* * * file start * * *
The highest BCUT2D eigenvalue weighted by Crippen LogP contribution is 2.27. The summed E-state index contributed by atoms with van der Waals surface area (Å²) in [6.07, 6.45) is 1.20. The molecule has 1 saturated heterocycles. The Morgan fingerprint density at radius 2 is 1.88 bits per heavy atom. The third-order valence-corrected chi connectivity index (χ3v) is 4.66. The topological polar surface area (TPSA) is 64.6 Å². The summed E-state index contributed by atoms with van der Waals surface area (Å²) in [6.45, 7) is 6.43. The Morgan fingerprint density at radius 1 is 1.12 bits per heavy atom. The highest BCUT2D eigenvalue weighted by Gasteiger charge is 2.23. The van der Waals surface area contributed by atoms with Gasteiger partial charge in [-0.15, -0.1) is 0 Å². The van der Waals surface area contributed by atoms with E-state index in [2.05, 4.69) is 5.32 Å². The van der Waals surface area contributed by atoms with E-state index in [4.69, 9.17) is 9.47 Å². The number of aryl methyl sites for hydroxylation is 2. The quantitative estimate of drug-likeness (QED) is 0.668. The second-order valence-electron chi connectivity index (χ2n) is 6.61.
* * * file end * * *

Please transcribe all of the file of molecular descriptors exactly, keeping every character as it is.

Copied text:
The highest BCUT2D eigenvalue weighted by Crippen LogP contribution is 2.27. The summed E-state index contributed by atoms with van der Waals surface area (Å²) in [6.07, 6.45) is 1.20. The molecule has 1 saturated heterocycles. The Morgan fingerprint density at radius 2 is 1.88 bits per heavy atom. The third-order valence-corrected chi connectivity index (χ3v) is 4.66. The topological polar surface area (TPSA) is 64.6 Å². The summed E-state index contributed by atoms with van der Waals surface area (Å²) in [6.45, 7) is 6.43. The Morgan fingerprint density at radius 1 is 1.12 bits per heavy atom. The highest BCUT2D eigenvalue weighted by Gasteiger charge is 2.23. The van der Waals surface area contributed by atoms with Gasteiger partial charge in [-0.15, -0.1) is 0 Å². The van der Waals surface area contributed by atoms with E-state index in [2.05, 4.69) is 5.32 Å². The van der Waals surface area contributed by atoms with E-state index in [4.69, 9.17) is 9.47 Å². The number of aryl methyl sites for hydroxylation is 2. The quantitative estimate of drug-likeness (QED) is 0.668. The second-order valence-electron chi connectivity index (χ2n) is 6.61.